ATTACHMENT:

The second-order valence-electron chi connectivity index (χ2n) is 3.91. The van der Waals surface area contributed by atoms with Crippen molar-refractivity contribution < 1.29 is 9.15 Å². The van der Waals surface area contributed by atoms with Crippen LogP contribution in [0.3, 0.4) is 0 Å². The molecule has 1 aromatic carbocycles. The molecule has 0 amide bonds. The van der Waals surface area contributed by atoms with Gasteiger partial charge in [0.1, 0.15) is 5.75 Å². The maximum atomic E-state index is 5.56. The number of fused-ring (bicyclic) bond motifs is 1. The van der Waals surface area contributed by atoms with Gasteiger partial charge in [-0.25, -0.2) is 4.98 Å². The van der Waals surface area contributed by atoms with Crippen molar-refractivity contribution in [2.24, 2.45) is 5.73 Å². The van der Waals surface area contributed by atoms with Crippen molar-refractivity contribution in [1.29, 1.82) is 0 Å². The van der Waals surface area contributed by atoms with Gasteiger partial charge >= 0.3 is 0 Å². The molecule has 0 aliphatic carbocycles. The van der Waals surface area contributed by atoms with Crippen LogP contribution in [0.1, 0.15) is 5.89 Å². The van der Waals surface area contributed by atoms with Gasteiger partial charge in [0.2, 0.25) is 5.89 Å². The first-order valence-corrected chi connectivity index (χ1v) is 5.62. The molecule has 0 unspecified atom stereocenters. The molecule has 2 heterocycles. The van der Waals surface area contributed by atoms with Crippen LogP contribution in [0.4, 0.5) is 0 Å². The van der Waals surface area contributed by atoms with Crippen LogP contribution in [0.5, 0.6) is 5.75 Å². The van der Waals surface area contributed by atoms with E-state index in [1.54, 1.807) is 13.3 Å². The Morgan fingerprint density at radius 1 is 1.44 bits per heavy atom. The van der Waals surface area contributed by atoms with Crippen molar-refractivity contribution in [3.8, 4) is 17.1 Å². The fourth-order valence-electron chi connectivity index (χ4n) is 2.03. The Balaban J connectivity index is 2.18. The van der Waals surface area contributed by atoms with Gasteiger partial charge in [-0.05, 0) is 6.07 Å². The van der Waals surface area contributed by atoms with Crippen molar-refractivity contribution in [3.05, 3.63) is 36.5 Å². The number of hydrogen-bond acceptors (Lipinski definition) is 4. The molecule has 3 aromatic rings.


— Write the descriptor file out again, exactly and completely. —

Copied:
The second-order valence-electron chi connectivity index (χ2n) is 3.91. The van der Waals surface area contributed by atoms with Crippen molar-refractivity contribution < 1.29 is 9.15 Å². The van der Waals surface area contributed by atoms with Crippen LogP contribution in [0.3, 0.4) is 0 Å². The molecule has 1 aromatic carbocycles. The molecule has 0 amide bonds. The van der Waals surface area contributed by atoms with Gasteiger partial charge in [0.1, 0.15) is 5.75 Å². The maximum atomic E-state index is 5.56. The number of fused-ring (bicyclic) bond motifs is 1. The van der Waals surface area contributed by atoms with Gasteiger partial charge in [-0.25, -0.2) is 4.98 Å². The van der Waals surface area contributed by atoms with Crippen molar-refractivity contribution in [2.24, 2.45) is 5.73 Å². The van der Waals surface area contributed by atoms with Crippen molar-refractivity contribution in [1.29, 1.82) is 0 Å². The van der Waals surface area contributed by atoms with Gasteiger partial charge >= 0.3 is 0 Å². The molecule has 0 aliphatic carbocycles. The van der Waals surface area contributed by atoms with Crippen LogP contribution in [0.1, 0.15) is 5.89 Å². The van der Waals surface area contributed by atoms with Gasteiger partial charge in [0.2, 0.25) is 5.89 Å². The first-order valence-corrected chi connectivity index (χ1v) is 5.62. The molecule has 0 unspecified atom stereocenters. The molecule has 2 heterocycles. The van der Waals surface area contributed by atoms with Crippen LogP contribution in [0.4, 0.5) is 0 Å². The van der Waals surface area contributed by atoms with Crippen LogP contribution in [0.5, 0.6) is 5.75 Å². The van der Waals surface area contributed by atoms with E-state index in [1.54, 1.807) is 13.3 Å². The Morgan fingerprint density at radius 1 is 1.44 bits per heavy atom. The van der Waals surface area contributed by atoms with Crippen molar-refractivity contribution in [3.8, 4) is 17.1 Å². The fourth-order valence-electron chi connectivity index (χ4n) is 2.03. The Balaban J connectivity index is 2.18. The van der Waals surface area contributed by atoms with Gasteiger partial charge in [-0.05, 0) is 6.07 Å². The van der Waals surface area contributed by atoms with Crippen molar-refractivity contribution in [3.05, 3.63) is 36.5 Å². The number of hydrogen-bond acceptors (Lipinski definition) is 4. The molecule has 3 aromatic rings.